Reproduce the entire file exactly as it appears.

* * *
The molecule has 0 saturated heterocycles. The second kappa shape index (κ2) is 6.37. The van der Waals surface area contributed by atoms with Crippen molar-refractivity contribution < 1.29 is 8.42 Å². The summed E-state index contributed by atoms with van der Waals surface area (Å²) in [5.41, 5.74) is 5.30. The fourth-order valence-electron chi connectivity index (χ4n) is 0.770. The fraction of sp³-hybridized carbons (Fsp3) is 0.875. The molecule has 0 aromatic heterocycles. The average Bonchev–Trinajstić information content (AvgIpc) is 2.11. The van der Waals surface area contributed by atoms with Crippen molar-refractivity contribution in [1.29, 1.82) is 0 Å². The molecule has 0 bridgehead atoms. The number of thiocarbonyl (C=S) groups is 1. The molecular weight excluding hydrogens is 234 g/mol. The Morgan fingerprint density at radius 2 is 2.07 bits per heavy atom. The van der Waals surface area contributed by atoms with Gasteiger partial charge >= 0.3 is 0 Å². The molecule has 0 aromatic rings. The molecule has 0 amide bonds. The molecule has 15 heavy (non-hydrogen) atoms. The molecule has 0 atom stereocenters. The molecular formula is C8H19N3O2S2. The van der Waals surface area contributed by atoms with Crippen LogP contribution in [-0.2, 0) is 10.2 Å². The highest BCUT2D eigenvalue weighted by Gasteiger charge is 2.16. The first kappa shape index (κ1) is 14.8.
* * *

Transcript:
The molecule has 0 saturated heterocycles. The second kappa shape index (κ2) is 6.37. The van der Waals surface area contributed by atoms with Crippen molar-refractivity contribution < 1.29 is 8.42 Å². The summed E-state index contributed by atoms with van der Waals surface area (Å²) in [5.41, 5.74) is 5.30. The fourth-order valence-electron chi connectivity index (χ4n) is 0.770. The fraction of sp³-hybridized carbons (Fsp3) is 0.875. The molecule has 0 aromatic heterocycles. The average Bonchev–Trinajstić information content (AvgIpc) is 2.11. The van der Waals surface area contributed by atoms with Crippen molar-refractivity contribution in [1.29, 1.82) is 0 Å². The molecule has 0 bridgehead atoms. The number of thiocarbonyl (C=S) groups is 1. The molecular weight excluding hydrogens is 234 g/mol. The Morgan fingerprint density at radius 2 is 2.07 bits per heavy atom. The van der Waals surface area contributed by atoms with Gasteiger partial charge >= 0.3 is 0 Å². The molecule has 0 aromatic rings. The molecule has 0 amide bonds. The molecule has 15 heavy (non-hydrogen) atoms. The molecule has 0 atom stereocenters. The molecular formula is C8H19N3O2S2. The van der Waals surface area contributed by atoms with Crippen LogP contribution in [-0.2, 0) is 10.2 Å². The highest BCUT2D eigenvalue weighted by Gasteiger charge is 2.16. The first kappa shape index (κ1) is 14.8.